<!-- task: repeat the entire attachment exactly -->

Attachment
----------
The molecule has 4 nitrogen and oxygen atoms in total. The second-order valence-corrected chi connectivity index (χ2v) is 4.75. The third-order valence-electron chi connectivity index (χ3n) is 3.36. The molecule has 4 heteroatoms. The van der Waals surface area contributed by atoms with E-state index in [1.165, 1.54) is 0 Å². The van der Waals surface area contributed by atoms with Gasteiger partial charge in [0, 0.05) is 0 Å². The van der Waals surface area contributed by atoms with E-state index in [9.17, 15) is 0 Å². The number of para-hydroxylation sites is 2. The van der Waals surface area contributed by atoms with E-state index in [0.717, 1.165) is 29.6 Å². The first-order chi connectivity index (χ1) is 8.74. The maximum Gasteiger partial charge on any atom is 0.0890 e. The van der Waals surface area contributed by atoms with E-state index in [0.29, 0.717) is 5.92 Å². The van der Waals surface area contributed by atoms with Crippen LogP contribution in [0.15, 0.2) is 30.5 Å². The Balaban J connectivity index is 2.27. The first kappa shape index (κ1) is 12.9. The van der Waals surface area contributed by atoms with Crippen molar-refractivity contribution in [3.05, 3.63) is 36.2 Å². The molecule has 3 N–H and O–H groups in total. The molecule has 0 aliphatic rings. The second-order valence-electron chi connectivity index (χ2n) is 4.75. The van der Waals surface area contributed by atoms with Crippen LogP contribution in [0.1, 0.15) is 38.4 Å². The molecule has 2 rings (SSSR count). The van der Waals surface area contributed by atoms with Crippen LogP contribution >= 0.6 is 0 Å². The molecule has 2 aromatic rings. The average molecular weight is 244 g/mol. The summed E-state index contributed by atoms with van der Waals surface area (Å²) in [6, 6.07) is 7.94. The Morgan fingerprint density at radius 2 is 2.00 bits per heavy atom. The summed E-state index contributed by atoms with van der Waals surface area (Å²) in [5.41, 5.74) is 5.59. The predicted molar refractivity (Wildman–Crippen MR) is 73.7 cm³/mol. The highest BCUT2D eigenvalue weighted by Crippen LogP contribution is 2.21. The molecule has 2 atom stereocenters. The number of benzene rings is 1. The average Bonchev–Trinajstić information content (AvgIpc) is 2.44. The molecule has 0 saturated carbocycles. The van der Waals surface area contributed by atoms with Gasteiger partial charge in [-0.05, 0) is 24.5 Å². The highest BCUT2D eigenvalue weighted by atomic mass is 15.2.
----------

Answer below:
The molecule has 4 nitrogen and oxygen atoms in total. The second-order valence-corrected chi connectivity index (χ2v) is 4.75. The third-order valence-electron chi connectivity index (χ3n) is 3.36. The molecule has 4 heteroatoms. The van der Waals surface area contributed by atoms with E-state index in [1.165, 1.54) is 0 Å². The van der Waals surface area contributed by atoms with Gasteiger partial charge in [0, 0.05) is 0 Å². The van der Waals surface area contributed by atoms with E-state index in [9.17, 15) is 0 Å². The number of para-hydroxylation sites is 2. The van der Waals surface area contributed by atoms with E-state index in [0.717, 1.165) is 29.6 Å². The first-order chi connectivity index (χ1) is 8.74. The maximum Gasteiger partial charge on any atom is 0.0890 e. The van der Waals surface area contributed by atoms with E-state index in [0.29, 0.717) is 5.92 Å². The van der Waals surface area contributed by atoms with Crippen LogP contribution in [0.15, 0.2) is 30.5 Å². The Balaban J connectivity index is 2.27. The first kappa shape index (κ1) is 12.9. The van der Waals surface area contributed by atoms with Crippen molar-refractivity contribution in [3.05, 3.63) is 36.2 Å². The molecule has 3 N–H and O–H groups in total. The molecule has 0 aliphatic rings. The second-order valence-electron chi connectivity index (χ2n) is 4.75. The van der Waals surface area contributed by atoms with Crippen LogP contribution in [0.1, 0.15) is 38.4 Å². The molecule has 2 rings (SSSR count). The van der Waals surface area contributed by atoms with Crippen LogP contribution >= 0.6 is 0 Å². The molecule has 2 aromatic rings. The average molecular weight is 244 g/mol. The summed E-state index contributed by atoms with van der Waals surface area (Å²) in [6, 6.07) is 7.94. The Morgan fingerprint density at radius 2 is 2.00 bits per heavy atom. The summed E-state index contributed by atoms with van der Waals surface area (Å²) in [5.41, 5.74) is 5.59. The predicted molar refractivity (Wildman–Crippen MR) is 73.7 cm³/mol. The highest BCUT2D eigenvalue weighted by Crippen LogP contribution is 2.21. The molecule has 2 atom stereocenters. The number of benzene rings is 1. The average Bonchev–Trinajstić information content (AvgIpc) is 2.44. The molecule has 0 saturated carbocycles. The van der Waals surface area contributed by atoms with Gasteiger partial charge in [-0.05, 0) is 24.5 Å². The highest BCUT2D eigenvalue weighted by atomic mass is 15.2.